Busy shoppers have a lot on their minds during the holiday season, while many are also looking to stretch their dollars. To help deliver on shoppers’ appetites for holiday fare such as hams and roasts, retailers must strategically support consumers’ budgets and capture their interest in value added meats. 

Those retailers who are successful have the opportunity to see positive results in their holiday meat sales results.  Households with heavy meat purchasers make on average 40 more grocery trips per year than typical US households.1 Furthermore, according to Beef Checkoff, grocery baskets with beef have on average a 206% higher dollar value than typical grocery baskets.2 

Such data may have retailers dreaming not of sugar plums, but of beef roasts and pork chops this holiday season. However, retailers seeking to capture the momentum of shoppers’ holiday feast purchases must be strategic.  

The coming holiday season will follow a fast rise of inflation for shoppers and many supply chain and labor challenges for retailers. The holidays will still be a time for celebrations, but shoppers may show subtle differences from past years, such as saving larger purchases for special meals, stretching leftovers further, and cutting back on dining out in restaurants.  

Expect shoppers to continue seeking inspiration when it comes to cooking this holiday season, and food is at the center of many holiday traditions. Retailers have an opportunity to inspire consumers throughout the store. 

Stocking the meat case 

Ribeye steaks and rib roasts may be traditional holiday fare, but retailers seeking to capture budget-conscious shoppers can incorporate additional options into the retail meat case. From sirloin roasts and strip loins to seasoned pork loins and chuck eye steaks, there are many options to keep retail meat accessible and affordable for shoppers.  

Many shoppers will not leave out meat during the holiday season. According to an April 2022 report by Midan Marketing, 32% of meat shoppers said they were responding to inflation by reducing their meat purchases, 13% by increasing their meat purchases, and 54% by keeping their meat purchases “about the same” as the month before.3 However, to make inflation-weary budgets stretch, shoppers may trade down in what they’re selecting at the retail meat case.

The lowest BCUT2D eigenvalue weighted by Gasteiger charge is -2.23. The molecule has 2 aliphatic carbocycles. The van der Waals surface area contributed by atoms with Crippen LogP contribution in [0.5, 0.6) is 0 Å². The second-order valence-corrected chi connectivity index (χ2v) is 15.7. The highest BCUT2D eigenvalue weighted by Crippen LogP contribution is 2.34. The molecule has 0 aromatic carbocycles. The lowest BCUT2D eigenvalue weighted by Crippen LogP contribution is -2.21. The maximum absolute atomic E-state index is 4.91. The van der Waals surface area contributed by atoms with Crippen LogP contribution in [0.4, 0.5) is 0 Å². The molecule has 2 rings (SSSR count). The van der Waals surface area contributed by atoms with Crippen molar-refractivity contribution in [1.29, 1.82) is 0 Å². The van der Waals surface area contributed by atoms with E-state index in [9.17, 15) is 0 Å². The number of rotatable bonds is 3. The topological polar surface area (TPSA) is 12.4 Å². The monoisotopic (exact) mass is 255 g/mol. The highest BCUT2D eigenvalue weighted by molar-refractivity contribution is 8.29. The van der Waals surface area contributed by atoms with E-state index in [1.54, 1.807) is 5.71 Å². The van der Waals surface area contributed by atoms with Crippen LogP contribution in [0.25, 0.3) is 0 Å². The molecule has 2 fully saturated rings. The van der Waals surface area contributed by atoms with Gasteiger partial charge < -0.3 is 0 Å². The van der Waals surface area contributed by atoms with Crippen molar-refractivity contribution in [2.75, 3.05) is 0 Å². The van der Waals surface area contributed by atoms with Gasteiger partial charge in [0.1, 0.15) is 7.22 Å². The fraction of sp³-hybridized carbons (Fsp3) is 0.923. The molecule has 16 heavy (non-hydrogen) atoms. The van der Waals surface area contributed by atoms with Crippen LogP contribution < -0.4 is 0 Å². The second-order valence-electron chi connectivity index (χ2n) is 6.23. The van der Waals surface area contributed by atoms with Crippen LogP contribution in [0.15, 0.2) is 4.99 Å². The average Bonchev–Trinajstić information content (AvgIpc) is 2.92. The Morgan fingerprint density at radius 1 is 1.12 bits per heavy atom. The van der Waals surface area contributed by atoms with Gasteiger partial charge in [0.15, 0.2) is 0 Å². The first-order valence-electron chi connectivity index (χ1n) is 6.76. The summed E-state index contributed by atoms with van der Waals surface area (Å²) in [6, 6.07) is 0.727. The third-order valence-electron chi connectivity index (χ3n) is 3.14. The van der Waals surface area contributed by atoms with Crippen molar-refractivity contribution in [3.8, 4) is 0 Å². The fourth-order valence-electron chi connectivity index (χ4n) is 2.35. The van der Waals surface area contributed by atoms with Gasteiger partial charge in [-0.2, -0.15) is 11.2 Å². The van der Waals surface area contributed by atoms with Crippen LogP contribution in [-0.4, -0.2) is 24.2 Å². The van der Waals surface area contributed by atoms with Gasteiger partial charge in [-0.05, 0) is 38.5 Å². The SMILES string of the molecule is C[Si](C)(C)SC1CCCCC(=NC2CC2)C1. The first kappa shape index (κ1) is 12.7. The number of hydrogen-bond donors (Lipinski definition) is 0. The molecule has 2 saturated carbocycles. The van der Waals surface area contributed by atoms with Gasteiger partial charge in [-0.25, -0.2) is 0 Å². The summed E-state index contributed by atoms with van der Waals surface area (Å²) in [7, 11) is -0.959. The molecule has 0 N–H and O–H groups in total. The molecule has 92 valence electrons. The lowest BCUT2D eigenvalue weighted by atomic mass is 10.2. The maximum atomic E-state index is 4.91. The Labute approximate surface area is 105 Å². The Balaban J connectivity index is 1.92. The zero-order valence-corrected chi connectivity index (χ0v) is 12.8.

To capture the roaming shopper who remains loyal to purchasing meat but is deviating from their traditional holiday cuts, retailers must find creative ways to showcase both quality and value.  Value added meats offer especially strong potential. Meats that are pre-portioned, marinated or case ready can further capture shoppers’ imaginations while also saving time. For example, Tyson® Sweet & Smoky BBQ marinated pork loin offers big flavor and short prep time. 

Shoppers may feel less like they are making a sacrifice and more like they are trading up for convenience and bold flavors. Twenty-six percent of shoppers said they purchased value added meats frequently, with 28% citing time as their largest purchase driver, followed by superior flavor (22%) and something different (22%).4 

Value added meats provide shoppers convenience and variety, whether taking center stage of gatherings or in between more formal holiday meals. Additionally, with Tyson Foods case ready fresh meats, shoppers can enjoy a customized beef or pork product with the perfect portions. 

While it may be challenging to know which products will capture shoppers’ attention, this is where the Tyson Foods fresh meats team can help retailers. A diverse sales team provides retail customers and meat shoppers innovative solutions offering variety and convenience. From marinated and seasoned meats to case ready cuts, the team is ready to keep the retail meat case fully stocked for the holidays.